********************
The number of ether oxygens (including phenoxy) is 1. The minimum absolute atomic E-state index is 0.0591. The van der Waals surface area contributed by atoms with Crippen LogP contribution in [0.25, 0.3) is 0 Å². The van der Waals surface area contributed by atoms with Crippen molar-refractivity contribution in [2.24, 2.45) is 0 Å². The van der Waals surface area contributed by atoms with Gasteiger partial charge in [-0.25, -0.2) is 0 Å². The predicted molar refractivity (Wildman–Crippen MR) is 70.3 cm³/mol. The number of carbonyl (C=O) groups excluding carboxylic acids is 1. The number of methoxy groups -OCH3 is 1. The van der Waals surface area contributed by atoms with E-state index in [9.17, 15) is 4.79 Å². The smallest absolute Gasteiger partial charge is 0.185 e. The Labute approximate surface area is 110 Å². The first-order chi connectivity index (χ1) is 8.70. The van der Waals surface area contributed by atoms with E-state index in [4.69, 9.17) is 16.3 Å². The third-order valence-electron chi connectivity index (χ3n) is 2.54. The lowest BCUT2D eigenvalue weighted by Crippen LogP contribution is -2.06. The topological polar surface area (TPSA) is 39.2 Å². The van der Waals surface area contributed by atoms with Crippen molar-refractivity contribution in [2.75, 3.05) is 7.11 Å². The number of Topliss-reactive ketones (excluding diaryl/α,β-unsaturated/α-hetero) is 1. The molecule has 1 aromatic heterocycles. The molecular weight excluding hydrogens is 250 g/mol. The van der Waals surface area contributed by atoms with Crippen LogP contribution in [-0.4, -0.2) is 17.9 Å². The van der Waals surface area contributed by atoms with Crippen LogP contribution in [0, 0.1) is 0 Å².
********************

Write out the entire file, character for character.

The number of ether oxygens (including phenoxy) is 1. The minimum absolute atomic E-state index is 0.0591. The van der Waals surface area contributed by atoms with Crippen LogP contribution in [0.25, 0.3) is 0 Å². The van der Waals surface area contributed by atoms with Crippen molar-refractivity contribution in [2.24, 2.45) is 0 Å². The van der Waals surface area contributed by atoms with Gasteiger partial charge in [-0.25, -0.2) is 0 Å². The predicted molar refractivity (Wildman–Crippen MR) is 70.3 cm³/mol. The number of carbonyl (C=O) groups excluding carboxylic acids is 1. The number of methoxy groups -OCH3 is 1. The van der Waals surface area contributed by atoms with E-state index in [9.17, 15) is 4.79 Å². The smallest absolute Gasteiger partial charge is 0.185 e. The Labute approximate surface area is 110 Å². The first-order chi connectivity index (χ1) is 8.70. The van der Waals surface area contributed by atoms with E-state index in [4.69, 9.17) is 16.3 Å². The third-order valence-electron chi connectivity index (χ3n) is 2.54. The lowest BCUT2D eigenvalue weighted by Crippen LogP contribution is -2.06. The topological polar surface area (TPSA) is 39.2 Å². The van der Waals surface area contributed by atoms with Crippen molar-refractivity contribution in [2.75, 3.05) is 7.11 Å². The number of Topliss-reactive ketones (excluding diaryl/α,β-unsaturated/α-hetero) is 1. The molecule has 1 aromatic heterocycles. The molecular weight excluding hydrogens is 250 g/mol. The van der Waals surface area contributed by atoms with Crippen LogP contribution in [-0.4, -0.2) is 17.9 Å². The van der Waals surface area contributed by atoms with Crippen LogP contribution in [0, 0.1) is 0 Å².